Countdown to Rio: Storylines to watch

The 2016 Summer Olympics will likely be Usain Bolt's last. Paul Gilham/Getty Images

The 2016 Summer Olympics in Rio de Janeiro are two years out from Tuesday. Here are some early storylines to keep on the radar:

Michael Phelps: Will he or won’t he?

After retiring from swimming following the 2012 London Games, the most decorated Olympian of all-time is back in the pool. But will the 29-year-old Phelps add to his 22-medal total? Since returning to competitive races, he has been careful to say what his Olympic intentions are, so the Phelps Watch continues. In the meantime, he will compete in four events at this week’s U.S. Championships.

Brazil as host

The success of the World Cup boosted some morale within the International Olympic Committee that Rio de Janeiro could host a large sporting event like the Summer Games. A special task force was assembled to keep an eye on the project and address concerns on the preparations. On Monday, a Brazilian newspaper estimated that while only 25 percent of construction is competed, workers remain on schedule.

Usain Bolt’s treble-treble

The Jamaican world-record holder looks to become the first runner to win three gold medals in three consecutive Olympics. Bolt is carefully mapping out his road to Rio, as a foot injury has sidelined him for most of the 2014 season. He won three gold medals at the 2013 IAAF World Championships in Moscow and will use 2015’s edition in Beijing as a lead-up to his final Summer Games. Bolt has also said he aims to better his world record in the 200 meters before retiring.

Kerri Walsh Jennings back for more

After three consecutive beach volleyball gold medals with Misty May-Treanor by her side, Kerri Walsh Jennings looks to make her fifth U.S. Olympic team. She is now partnered with April Ross and has moved to the right side of the sand in the transition. Ross and playing partner Jennifer Kessy lost to May-Treanor and Walsh Jennings in the all-American final at the London Games.

Winning streaks for women

Walsh Jennings isn’t the only woman looking to continue her Olympic winning streak in Rio. In London, Kim Rhode became the first American athlete to win five medals in an individual event in five consecutive Olympics after locking up another gold in women’s skeet. The U.S. women’s basketball team also will vie for a sixth consecutive gold medal and ninth overall. After the U.S. rowing team won its second gold in the women’s event, it won team titles at the 2013 World Rowing Cup in Lucerne and 2013 World Rowing Championships in Chungju, South Korea.

Brazil’s ‘Blade Runner’

Before dominating the legal headlines, Oscar Pistorius inspired millions of people in 2012 when he became the first amputee athlete to compete in a Summer Olympics. What many don’t remember is Pistorius losing to Brazilian sprinter Alan Oliveira in the 200-meter dash in the subsequent Paralympic Games. If Oliveira manages to make the Brazilian national team, he could become the star of the Olympics. He will be 23 by then and has been bettering his personal bests at a fast rate. Could he become a medal threat? Will the IAAF backtrack on the blade rules if this happens? Time will tell.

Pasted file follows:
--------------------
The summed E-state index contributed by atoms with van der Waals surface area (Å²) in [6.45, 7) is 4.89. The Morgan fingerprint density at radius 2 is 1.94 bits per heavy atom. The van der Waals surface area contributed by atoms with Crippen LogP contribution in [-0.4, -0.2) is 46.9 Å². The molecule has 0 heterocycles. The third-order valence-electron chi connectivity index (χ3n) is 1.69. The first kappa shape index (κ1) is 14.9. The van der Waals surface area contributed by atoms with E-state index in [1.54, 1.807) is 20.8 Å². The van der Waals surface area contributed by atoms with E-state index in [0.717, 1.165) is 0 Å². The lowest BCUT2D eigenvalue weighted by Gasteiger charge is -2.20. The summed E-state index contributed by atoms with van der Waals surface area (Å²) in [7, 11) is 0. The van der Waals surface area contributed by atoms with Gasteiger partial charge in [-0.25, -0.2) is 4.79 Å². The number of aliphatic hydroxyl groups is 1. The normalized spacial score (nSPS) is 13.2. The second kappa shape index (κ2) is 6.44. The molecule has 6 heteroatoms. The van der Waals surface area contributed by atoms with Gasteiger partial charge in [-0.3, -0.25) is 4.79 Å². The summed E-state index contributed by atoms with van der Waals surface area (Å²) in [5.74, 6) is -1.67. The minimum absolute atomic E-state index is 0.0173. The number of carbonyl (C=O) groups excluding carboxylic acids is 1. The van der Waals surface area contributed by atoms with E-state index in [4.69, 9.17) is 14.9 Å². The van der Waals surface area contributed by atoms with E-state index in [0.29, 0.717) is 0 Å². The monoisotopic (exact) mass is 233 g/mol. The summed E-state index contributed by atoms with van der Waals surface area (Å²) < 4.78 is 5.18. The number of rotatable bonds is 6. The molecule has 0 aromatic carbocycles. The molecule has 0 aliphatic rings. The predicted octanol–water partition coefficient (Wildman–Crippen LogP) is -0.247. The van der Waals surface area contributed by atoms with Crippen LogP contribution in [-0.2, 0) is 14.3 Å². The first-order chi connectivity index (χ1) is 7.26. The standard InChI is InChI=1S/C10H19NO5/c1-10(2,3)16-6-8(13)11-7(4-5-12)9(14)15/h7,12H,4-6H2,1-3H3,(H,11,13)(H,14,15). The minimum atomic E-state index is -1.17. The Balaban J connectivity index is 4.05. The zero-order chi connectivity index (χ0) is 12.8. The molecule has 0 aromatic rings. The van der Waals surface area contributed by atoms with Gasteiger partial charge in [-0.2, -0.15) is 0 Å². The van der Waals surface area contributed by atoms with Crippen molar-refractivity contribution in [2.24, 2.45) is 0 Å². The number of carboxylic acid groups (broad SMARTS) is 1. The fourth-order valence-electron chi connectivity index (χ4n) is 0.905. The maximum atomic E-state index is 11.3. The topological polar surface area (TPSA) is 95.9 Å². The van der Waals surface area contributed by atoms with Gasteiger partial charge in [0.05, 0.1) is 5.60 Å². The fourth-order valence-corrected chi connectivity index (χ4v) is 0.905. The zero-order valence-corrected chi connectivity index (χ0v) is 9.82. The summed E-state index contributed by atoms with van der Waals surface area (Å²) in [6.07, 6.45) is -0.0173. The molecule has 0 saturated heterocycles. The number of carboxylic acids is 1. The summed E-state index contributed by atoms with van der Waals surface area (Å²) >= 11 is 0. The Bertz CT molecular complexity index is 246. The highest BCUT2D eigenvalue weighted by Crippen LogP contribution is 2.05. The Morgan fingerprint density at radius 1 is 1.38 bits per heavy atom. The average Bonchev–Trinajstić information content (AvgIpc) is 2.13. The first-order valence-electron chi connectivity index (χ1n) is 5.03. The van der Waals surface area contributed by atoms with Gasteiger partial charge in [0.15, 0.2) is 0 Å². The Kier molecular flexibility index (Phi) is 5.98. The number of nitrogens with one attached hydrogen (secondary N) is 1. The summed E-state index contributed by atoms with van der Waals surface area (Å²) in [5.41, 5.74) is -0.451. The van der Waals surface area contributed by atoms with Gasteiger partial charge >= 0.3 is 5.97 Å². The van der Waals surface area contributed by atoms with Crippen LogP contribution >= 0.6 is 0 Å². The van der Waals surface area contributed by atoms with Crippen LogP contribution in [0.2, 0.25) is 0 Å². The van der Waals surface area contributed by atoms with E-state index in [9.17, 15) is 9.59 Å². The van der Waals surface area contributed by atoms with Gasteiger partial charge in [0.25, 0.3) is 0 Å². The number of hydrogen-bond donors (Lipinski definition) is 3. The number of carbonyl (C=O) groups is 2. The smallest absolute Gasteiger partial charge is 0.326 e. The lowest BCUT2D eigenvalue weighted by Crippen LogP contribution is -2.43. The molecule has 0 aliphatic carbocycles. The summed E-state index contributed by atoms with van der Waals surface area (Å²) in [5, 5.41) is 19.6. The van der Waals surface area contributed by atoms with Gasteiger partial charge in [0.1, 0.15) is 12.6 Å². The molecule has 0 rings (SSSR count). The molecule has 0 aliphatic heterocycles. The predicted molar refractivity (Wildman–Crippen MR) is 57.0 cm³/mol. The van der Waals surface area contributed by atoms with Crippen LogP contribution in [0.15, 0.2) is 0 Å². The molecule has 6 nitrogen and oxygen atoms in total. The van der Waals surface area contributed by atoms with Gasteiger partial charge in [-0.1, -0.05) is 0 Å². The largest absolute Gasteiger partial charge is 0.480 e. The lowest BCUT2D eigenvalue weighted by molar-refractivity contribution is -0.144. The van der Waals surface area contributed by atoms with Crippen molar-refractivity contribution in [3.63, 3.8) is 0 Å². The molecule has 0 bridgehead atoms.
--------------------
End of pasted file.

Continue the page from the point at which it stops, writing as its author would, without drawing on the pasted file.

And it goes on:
Gabby Douglas to defend?

Douglas has enjoyed life as a celebrity since winning the all-around gymnastics gold medal and helping the U.S. team win the Olympic title in London. She recently left coach Liang Chow for a second time and is now training with Kittia Carpenter in Columbus, Ohio. Douglas recently told The Associated Press that she will not compete until 2015 so she can work on new routines with Carpenter.

NBA debate

The U.S. men’s basketball team has won 14 Olympic gold medals. Will its quest for No. 15 be without NBA stars? Indiana Pacers forward Paul George suffered a serious leg injury in a team scrimmage last week, igniting the debate over whether stars should compete in international tournaments. Marc Cuban has been a longtime critic of FIBA and its relationship with the NBA. For now, NBA commissioner Adam Silver said he does not anticipate any major shift in participation by the league’s players.

Golf and rugby return

Golf’s Olympic qualifying window is now open. The sport returns to the Olympic program for the first time since 1904. Sixty golfers will qualify in each of the men’s and women’s events -- a 72-hole stroke-play tournament -- based on the world rankings.

The rugby sevens format will make its debut on the Olympic stage, a faster style of play in comparison to the 15-a-side style last seen on the program in 1924.

Yes, mascots

London’s mascots were two drops of steel with cameras for eyes to honor the start of the industrial revolution. The Rio Olympic Committee is currently fielding a selection process with public input from Brazilian animators, designers and filmmakers. The mascot will be revealed in late 2014.